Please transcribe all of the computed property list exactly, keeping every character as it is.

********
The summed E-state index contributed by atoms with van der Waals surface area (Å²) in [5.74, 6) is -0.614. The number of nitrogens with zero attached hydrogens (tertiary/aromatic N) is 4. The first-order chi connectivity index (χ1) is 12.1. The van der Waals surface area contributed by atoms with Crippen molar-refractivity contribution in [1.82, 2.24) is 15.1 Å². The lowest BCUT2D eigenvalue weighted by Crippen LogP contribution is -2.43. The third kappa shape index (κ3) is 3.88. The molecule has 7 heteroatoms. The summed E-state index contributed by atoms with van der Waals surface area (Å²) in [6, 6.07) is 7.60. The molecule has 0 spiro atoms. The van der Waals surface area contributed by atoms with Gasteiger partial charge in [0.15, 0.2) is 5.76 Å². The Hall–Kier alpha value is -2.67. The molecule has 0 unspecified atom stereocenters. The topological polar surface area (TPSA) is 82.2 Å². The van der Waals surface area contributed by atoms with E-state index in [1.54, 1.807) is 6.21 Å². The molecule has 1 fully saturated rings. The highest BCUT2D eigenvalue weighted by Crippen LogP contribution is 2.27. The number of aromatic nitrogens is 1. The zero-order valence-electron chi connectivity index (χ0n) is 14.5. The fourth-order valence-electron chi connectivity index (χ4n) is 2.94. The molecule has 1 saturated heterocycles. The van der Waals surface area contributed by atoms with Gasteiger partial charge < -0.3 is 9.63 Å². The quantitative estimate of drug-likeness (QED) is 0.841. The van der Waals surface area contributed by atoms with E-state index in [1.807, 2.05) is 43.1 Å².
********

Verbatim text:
The summed E-state index contributed by atoms with van der Waals surface area (Å²) in [5.74, 6) is -0.614. The number of nitrogens with zero attached hydrogens (tertiary/aromatic N) is 4. The first-order chi connectivity index (χ1) is 12.1. The van der Waals surface area contributed by atoms with Crippen molar-refractivity contribution in [1.82, 2.24) is 15.1 Å². The lowest BCUT2D eigenvalue weighted by Crippen LogP contribution is -2.43. The third kappa shape index (κ3) is 3.88. The molecule has 7 heteroatoms. The summed E-state index contributed by atoms with van der Waals surface area (Å²) in [6, 6.07) is 7.60. The molecule has 0 spiro atoms. The van der Waals surface area contributed by atoms with Gasteiger partial charge in [0.15, 0.2) is 5.76 Å². The Hall–Kier alpha value is -2.67. The molecule has 0 unspecified atom stereocenters. The topological polar surface area (TPSA) is 82.2 Å². The van der Waals surface area contributed by atoms with E-state index in [1.54, 1.807) is 6.21 Å². The molecule has 1 fully saturated rings. The highest BCUT2D eigenvalue weighted by Crippen LogP contribution is 2.27. The number of aromatic nitrogens is 1. The zero-order valence-electron chi connectivity index (χ0n) is 14.5. The fourth-order valence-electron chi connectivity index (χ4n) is 2.94. The molecule has 1 saturated heterocycles. The van der Waals surface area contributed by atoms with Gasteiger partial charge < -0.3 is 9.63 Å². The quantitative estimate of drug-likeness (QED) is 0.841. The van der Waals surface area contributed by atoms with E-state index in [1.807, 2.05) is 43.1 Å².